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Open-City Green Sky Thinking Roundtable, hosted by ROCKWOOL, agrees new start needed for residential tower blocks

Refurbishing high-rise residential tower blocks could hold the key to creating sustainable homes for the future, according to a group of leading regeneration and building design experts taking part in a debate, hosted by leading energy efficiency solutions provider ROCKWOOL.

The event, held as part of Open-City Green Sky Thinking Week on 16th April 2012, agreed that redeveloping post-war residential tower-blocks is a far more sustainable approach to creating modern homes than the demolition of these buildings.

Speakers argued that targeted refurbishment, using funding from schemes such as the Government’s ECO (Energy Company Obligation), should help reinvent tower blocks as beacons for regeneration within communities.

Speakers at the event were Peter Murray (Chairman at New London Architecture), Hannah Kyrke Smith (Policy Adviser, Green Alliance), Tony Hutchinson (Associate Director, Capita Symonds), Steve Newman (Architecture Director, HTA Architects) and Andrew Corless (Refurbishment and Regeneration Director, ROCKWOOL).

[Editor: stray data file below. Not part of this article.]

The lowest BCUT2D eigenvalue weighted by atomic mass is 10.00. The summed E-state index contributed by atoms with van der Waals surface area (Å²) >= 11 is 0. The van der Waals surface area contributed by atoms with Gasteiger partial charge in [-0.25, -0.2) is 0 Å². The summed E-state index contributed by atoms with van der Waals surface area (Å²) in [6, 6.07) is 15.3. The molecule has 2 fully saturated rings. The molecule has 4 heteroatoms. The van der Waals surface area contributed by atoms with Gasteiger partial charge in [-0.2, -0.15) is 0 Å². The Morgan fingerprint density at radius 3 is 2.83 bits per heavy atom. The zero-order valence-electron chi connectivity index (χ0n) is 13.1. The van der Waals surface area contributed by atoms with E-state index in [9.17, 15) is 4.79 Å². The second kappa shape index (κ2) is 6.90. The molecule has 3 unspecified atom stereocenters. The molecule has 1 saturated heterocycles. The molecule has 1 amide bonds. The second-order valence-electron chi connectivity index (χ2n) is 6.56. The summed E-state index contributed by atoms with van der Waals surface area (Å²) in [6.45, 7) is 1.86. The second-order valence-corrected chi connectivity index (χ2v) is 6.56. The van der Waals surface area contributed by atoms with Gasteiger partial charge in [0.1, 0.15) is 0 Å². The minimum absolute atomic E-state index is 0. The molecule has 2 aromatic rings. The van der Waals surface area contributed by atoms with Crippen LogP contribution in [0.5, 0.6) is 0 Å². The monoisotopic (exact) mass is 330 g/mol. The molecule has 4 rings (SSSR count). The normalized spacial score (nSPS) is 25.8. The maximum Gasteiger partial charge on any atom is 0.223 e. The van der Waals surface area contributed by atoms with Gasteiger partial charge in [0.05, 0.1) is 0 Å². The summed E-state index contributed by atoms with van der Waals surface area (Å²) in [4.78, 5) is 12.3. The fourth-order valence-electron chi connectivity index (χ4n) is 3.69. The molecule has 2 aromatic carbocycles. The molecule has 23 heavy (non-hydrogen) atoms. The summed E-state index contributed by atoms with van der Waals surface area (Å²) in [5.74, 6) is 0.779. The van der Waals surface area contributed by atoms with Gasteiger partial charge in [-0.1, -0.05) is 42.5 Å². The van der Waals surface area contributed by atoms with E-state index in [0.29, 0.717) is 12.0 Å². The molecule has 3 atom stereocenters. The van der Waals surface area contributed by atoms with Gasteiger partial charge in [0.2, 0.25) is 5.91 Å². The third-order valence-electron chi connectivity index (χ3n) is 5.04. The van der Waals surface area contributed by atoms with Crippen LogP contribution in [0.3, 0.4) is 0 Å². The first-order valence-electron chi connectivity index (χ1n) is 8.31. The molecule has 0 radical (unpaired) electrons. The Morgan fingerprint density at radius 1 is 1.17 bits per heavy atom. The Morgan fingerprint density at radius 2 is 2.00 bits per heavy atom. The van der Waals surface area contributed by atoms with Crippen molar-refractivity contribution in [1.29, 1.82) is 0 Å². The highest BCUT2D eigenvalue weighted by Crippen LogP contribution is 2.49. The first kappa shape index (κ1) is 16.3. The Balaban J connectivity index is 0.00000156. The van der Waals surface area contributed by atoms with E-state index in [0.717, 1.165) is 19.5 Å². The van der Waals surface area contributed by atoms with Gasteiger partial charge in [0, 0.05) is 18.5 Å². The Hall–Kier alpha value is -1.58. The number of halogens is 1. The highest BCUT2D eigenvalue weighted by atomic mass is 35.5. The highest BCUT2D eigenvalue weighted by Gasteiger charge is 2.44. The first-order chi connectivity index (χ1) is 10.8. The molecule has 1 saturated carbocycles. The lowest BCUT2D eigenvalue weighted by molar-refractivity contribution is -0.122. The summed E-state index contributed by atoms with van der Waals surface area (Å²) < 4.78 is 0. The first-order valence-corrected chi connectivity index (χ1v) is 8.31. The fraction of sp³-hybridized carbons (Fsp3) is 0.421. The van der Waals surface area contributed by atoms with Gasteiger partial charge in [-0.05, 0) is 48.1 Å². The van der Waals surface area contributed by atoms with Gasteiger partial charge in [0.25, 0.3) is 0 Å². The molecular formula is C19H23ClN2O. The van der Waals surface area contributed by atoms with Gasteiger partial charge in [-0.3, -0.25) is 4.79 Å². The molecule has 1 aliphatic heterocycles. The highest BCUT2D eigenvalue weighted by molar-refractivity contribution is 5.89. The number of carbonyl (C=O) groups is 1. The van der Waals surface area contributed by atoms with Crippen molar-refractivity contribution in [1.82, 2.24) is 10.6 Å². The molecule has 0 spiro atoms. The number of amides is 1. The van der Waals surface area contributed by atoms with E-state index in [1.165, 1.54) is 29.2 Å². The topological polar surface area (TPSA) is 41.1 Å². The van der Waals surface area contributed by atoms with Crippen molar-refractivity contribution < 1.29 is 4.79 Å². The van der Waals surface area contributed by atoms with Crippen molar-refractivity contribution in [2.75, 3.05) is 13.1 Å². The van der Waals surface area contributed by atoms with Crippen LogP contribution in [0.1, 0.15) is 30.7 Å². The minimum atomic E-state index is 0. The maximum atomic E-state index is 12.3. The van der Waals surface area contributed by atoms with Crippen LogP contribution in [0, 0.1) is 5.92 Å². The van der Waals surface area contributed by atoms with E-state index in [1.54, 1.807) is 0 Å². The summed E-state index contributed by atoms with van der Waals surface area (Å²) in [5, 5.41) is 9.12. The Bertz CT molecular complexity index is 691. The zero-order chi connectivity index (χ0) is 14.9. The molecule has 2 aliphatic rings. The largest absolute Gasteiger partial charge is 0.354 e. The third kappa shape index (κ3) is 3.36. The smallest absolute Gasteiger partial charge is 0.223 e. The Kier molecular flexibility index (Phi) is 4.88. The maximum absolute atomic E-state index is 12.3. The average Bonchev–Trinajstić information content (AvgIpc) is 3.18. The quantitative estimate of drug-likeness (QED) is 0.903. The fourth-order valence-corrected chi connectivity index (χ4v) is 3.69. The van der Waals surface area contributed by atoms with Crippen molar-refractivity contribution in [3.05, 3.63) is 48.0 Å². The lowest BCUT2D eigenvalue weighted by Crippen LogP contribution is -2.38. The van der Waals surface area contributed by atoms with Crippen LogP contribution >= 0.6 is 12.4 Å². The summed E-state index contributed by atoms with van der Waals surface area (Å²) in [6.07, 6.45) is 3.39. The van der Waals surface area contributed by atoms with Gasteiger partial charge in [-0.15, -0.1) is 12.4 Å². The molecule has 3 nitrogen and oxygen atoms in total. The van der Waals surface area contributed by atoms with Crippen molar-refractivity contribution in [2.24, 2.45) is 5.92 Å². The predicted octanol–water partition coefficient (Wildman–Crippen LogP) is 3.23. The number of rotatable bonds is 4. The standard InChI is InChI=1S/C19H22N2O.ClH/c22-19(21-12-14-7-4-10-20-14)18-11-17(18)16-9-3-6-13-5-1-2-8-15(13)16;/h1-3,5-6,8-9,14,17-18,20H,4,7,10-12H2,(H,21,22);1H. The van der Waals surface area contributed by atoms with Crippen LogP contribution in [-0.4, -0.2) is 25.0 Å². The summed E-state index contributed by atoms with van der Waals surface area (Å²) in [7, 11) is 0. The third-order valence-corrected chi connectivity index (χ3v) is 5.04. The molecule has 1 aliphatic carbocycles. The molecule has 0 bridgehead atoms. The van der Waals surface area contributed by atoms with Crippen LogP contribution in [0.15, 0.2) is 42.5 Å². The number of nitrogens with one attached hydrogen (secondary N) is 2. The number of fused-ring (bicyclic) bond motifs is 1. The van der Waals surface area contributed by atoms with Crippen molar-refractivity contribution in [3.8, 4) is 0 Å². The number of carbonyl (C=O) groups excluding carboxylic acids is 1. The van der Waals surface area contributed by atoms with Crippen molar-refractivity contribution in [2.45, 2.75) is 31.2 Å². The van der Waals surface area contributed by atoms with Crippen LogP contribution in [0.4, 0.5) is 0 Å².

The debate was part of the Open-City, Green Sky Thinking week, which has brought organisations across London together to debate how to create a more sustainable property future for London.

The UK currently has around 3,500 high-rise residential towers and the panel agreed that making them more sustainable required them to be redeveloped as homes that people want to live in. Achieving this requires them to be cost-effective and ‘green’ buildings but also needs a combination of effective security, green spaces, good transport connections and access to shops and community facilities.

Andrew Corless, Refurbishment and Regeneration Director, ROCKWOOL stated: “I believe high-rise residential tower-blocks have a significant role to play in providing good, sustainable homes in cities into the future.

“This Open-City Green Sky Thinking event showed broad consensus among the speakers for reinventing and redeveloping tower blocks– with speakers highlighting that demolition of these post-war buildings is often carbon intensive and expensive.

“Numerous reports and surveys have demonstrated that high-rise tower blocks are popular with residents, the key is ensuring they are energy-efficient, safe and desirable – achieving this will ensure they remain genuinely sustainable buildings that have a positive future in densely populated urban environments.”

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